Howard County police are searching for a Columbia woman who may be associated with an animal rescue group after officers discovered 40 dead animals inside her home.
Police have not identified the occupant of the townhouse in the 9600 block of Lambeth Court, where officers were called Monday afternoon when a property manager reported odors coming from the home.
Animal control workers discovered 19 dead animals inside a freezer, including birds, rabbits, a guinea pig and a hermit crab, police said. Officers found 21 more birds, cats, rabbits and a snake inside cages and loose in the home with no food or water.
Police, who are trying to find the townhouse's occupant, said she may have been involved with a nonprofit animal rescue group. No charges have been filed, and the nonprofit was not named by police.
Neighbors told police that no one had been at the home for more than a week; police said it is unclear how long the animals had been unattended.
"We were concerned. We knew there were animals in there," said neighbor Robin Thompson, 41, who suspected they were not being looked after.
Pet food was inside the home, but it was not accessible to the caged and roaming pets, investigators said. Power and heat in the home had been turned off, police said.
Four live animals — two cats, a bearded dragon lizard and a gerbil — were taken by animal control officials and are being treated by a veterinarian. Police said they appeared dehydrated and underweight.
Thompson said a woman and a man had lived at the home. She said she and other neighbors would often see the couple walking two dogs last fall. After that, she said the man would stop by late, walk the dogs and then leave.
"My concern was the dogs were there 10 and 12 hours by themselves," said Thompson, from her front steps, alongside her neighbor, Frank Smierciak, 40. He said he hadn't seen anyone at the home in four weeks.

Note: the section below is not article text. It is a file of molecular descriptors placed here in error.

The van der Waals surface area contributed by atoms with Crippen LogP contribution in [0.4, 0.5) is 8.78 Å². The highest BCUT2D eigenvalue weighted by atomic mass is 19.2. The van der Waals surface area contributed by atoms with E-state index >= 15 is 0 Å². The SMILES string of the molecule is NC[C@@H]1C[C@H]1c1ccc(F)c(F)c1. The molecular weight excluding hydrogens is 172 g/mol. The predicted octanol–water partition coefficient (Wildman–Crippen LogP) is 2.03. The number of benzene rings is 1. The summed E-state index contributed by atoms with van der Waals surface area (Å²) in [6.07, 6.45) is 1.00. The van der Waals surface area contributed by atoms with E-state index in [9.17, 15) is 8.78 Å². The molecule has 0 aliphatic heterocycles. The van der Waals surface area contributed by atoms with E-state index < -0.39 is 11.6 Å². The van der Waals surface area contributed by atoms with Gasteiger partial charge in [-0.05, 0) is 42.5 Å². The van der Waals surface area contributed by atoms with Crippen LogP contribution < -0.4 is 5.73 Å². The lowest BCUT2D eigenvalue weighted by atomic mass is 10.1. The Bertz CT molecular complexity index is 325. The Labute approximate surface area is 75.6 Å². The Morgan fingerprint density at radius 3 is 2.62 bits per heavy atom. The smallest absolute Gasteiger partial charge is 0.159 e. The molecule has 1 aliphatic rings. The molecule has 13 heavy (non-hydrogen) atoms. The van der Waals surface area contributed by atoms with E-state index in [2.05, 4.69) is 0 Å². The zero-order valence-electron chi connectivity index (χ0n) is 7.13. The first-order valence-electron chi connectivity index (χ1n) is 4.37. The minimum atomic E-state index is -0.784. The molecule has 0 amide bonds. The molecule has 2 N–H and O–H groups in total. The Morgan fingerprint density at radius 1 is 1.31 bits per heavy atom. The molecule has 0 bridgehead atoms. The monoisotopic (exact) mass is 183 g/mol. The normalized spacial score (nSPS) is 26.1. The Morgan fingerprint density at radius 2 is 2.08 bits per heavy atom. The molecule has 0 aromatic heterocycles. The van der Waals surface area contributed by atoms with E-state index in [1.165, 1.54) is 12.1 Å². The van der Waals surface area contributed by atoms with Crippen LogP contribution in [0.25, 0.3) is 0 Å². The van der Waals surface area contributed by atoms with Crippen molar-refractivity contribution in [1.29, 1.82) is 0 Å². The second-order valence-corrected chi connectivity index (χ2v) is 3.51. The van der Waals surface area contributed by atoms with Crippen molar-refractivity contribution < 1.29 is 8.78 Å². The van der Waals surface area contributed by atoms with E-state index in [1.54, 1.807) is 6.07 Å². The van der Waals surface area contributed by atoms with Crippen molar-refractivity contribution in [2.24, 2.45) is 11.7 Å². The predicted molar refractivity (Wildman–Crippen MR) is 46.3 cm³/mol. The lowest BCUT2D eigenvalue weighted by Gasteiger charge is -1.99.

Back in October, Thompson said she knocked on the door, but no one answered, yet she heard the dogs barking inside. During the holidays, she said, she was preoccupied and hadn't paid attention to the house. Then on Monday, police cars and animal control vehicles packed onto her street.
"Maybe we should have been proactive," she said. "It's just disturbing."
"It's kind of odd for me. I'm unpacking and a bunch of cop cars pull up," said Michael Ferris, 26, who recently bought the townhouse next door to the one where the animals were found. "I thought it was a body."
From his wooden deck, the neighboring yard looked neat and the curtains were pulled shut behind the basement's sliding glass doors.
But Ferris worried that the news might upset his wife, who has yet to relocate from North Carolina. They've been living apart for the past year, and bought a house in the suburbs to start their family.
"I don't know what to tell the wife," he said.
As TV crews recorded for evening newscasts outside the townhouse, Steve Stolte, 37, was passing by with his 1-year-old son, Luke, in his arms.
"It's crazy," he said. "We walk by here all the time. It's weird something like this could happen."
Anyone with information on the incident is asked to call 410-313-STOP.Copyright © 2015, The Baltimore Sun